Don't crash your Mustang mate, it ain't five stars!

Don't crash your Mustang mate, it ain't five stars!

I dunno, the last thing I think about when I'm driving a you beaut' 2017 Muzza is crashing the bloody thing.

But I guess it's going to happen; I would be interested to know what the current accident rating is for the Mustang? Compared to the rest, I wonder if the fact that it's aimed at the enthusiast driver may have a bearing on the number of crashes experienced.

What's the bet it's a figure we'll never see!

So, the car has been in Oz for almost two years now with no ANCAP (Australasian New Car Assessment Program rating) and now that the Europeans have rated the car (EURO NCAP), Australia will be adopting that rating.

The problem is, it's a worrying two out of possible five stars. Not the sort of thing you'd expect of a modern car from a major manufacturer, but there you have it.

To the enthusiast, the Mustang is more about the drive than the tech and for a lot of us where the Mustang scores poorly we couldn't care less. There's virtually no driver aids, for example; no speed assistance, no lane departure warning, autonomous emergency braking and forward collision warning. Crickey - you have to drive the car yourself and pay full attention - Isn't that a novel idea!

The last car to receive an ANCAP rating of just two stars was the Chinese Chery J11 in 2011.

In all seriousness though, there are some concerns but a two-star rating doesn't mean it's necessarily unsafe, it's just that the vast majority of new cars have a higher rating.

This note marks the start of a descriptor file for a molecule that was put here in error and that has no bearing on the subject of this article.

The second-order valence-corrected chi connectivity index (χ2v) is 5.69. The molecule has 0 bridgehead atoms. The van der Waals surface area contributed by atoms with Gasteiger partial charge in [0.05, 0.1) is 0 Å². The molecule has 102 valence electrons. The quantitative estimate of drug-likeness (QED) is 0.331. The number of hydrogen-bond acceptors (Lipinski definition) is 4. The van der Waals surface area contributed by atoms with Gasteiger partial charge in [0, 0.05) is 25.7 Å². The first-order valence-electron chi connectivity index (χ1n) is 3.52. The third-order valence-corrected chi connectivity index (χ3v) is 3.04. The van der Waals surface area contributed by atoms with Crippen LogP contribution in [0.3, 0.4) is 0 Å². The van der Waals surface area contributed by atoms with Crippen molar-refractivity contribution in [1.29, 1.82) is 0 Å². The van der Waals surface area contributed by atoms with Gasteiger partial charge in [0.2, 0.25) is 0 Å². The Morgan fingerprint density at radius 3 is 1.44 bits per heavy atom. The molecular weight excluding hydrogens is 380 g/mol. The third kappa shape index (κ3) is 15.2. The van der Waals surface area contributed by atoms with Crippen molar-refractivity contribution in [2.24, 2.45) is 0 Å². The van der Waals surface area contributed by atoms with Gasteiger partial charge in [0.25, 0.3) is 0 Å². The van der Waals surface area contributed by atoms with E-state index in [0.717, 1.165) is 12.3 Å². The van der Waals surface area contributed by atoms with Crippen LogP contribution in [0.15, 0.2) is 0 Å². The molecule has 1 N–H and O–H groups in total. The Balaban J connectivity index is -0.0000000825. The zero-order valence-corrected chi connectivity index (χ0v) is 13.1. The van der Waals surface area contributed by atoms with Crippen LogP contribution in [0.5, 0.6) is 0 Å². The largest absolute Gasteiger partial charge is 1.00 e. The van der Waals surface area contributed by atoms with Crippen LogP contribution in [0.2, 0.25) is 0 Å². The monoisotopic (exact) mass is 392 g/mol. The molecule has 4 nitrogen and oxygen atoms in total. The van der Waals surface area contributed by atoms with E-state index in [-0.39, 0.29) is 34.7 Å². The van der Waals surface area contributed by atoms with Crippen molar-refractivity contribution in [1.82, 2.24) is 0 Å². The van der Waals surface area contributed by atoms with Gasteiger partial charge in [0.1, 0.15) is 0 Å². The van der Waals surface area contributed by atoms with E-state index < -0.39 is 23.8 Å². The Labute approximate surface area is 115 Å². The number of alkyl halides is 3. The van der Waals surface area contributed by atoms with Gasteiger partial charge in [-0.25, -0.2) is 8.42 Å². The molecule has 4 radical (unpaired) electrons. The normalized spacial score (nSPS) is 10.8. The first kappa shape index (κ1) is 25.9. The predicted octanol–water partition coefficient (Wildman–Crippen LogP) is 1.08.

The airbag deployment system needs attention, both driver and passenger made contact with the car's interior before the bags fully inflated. Fixing that is not optional.

More troubling is the Mustang's structural performance results; rear passengers may be in for a rough time in a full frontal collision with a greater risk of severe head, chest and leg injuries than acceptable along with front airbag deployment issues - it doesn't paint a pretty picture.

Ford Australia is insisting the car is indeed safe and meets or exceeds all global safety standards. Interestingly the NHTSA NCAP (the US version of ANCAP) awarded the Mustang a five-star rating. How, why and where the rules differ between NCAP ratings would make for interesting reading.

It doesn't change how I feel about the current Mustang, I still love it and if money were no object one would be in my garage already. The updated MY 2018 Mustang is said to address most of the safety concerns raised by the poor EURO NCAP results. If you find the results too troubling and you're in the market for a new Mustang, maybe you should wait  'till mid-2018 as a safe bet.

Remember, the most reliable driving aid we have is not to drive like a NONG! Keep a keen eye out for said nongs, which are unfortunately out there and there's a good chance you'll avoid a collision.

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